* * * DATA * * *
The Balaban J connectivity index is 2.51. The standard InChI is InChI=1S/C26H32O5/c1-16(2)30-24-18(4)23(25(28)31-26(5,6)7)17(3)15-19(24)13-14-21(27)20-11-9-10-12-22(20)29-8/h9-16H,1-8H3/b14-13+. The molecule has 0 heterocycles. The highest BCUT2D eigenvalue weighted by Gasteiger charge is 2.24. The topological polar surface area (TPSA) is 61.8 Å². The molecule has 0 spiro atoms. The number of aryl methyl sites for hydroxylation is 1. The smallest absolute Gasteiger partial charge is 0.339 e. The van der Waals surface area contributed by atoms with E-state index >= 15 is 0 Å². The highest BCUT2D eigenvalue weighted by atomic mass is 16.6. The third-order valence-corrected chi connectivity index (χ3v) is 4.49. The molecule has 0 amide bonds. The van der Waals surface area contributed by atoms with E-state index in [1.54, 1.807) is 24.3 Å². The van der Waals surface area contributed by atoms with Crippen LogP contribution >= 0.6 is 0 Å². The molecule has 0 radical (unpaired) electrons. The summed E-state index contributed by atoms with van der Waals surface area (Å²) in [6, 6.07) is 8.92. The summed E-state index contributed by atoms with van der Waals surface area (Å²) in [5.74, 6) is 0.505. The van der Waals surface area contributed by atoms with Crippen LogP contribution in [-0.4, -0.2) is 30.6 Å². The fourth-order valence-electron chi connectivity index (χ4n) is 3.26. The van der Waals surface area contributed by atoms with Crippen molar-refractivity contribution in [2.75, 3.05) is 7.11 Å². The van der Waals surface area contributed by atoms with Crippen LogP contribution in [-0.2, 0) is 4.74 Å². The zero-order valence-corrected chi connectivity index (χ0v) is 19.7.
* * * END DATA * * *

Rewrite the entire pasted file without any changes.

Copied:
The Balaban J connectivity index is 2.51. The standard InChI is InChI=1S/C26H32O5/c1-16(2)30-24-18(4)23(25(28)31-26(5,6)7)17(3)15-19(24)13-14-21(27)20-11-9-10-12-22(20)29-8/h9-16H,1-8H3/b14-13+. The molecule has 0 heterocycles. The highest BCUT2D eigenvalue weighted by Gasteiger charge is 2.24. The topological polar surface area (TPSA) is 61.8 Å². The molecule has 0 spiro atoms. The number of aryl methyl sites for hydroxylation is 1. The smallest absolute Gasteiger partial charge is 0.339 e. The van der Waals surface area contributed by atoms with E-state index >= 15 is 0 Å². The highest BCUT2D eigenvalue weighted by atomic mass is 16.6. The third-order valence-corrected chi connectivity index (χ3v) is 4.49. The molecule has 0 amide bonds. The van der Waals surface area contributed by atoms with E-state index in [1.54, 1.807) is 24.3 Å². The van der Waals surface area contributed by atoms with Crippen LogP contribution >= 0.6 is 0 Å². The molecule has 0 radical (unpaired) electrons. The summed E-state index contributed by atoms with van der Waals surface area (Å²) in [6, 6.07) is 8.92. The summed E-state index contributed by atoms with van der Waals surface area (Å²) in [5.74, 6) is 0.505. The van der Waals surface area contributed by atoms with Crippen LogP contribution in [-0.4, -0.2) is 30.6 Å². The fourth-order valence-electron chi connectivity index (χ4n) is 3.26. The van der Waals surface area contributed by atoms with Crippen molar-refractivity contribution in [2.75, 3.05) is 7.11 Å². The van der Waals surface area contributed by atoms with Crippen LogP contribution in [-0.2, 0) is 4.74 Å². The zero-order valence-corrected chi connectivity index (χ0v) is 19.7.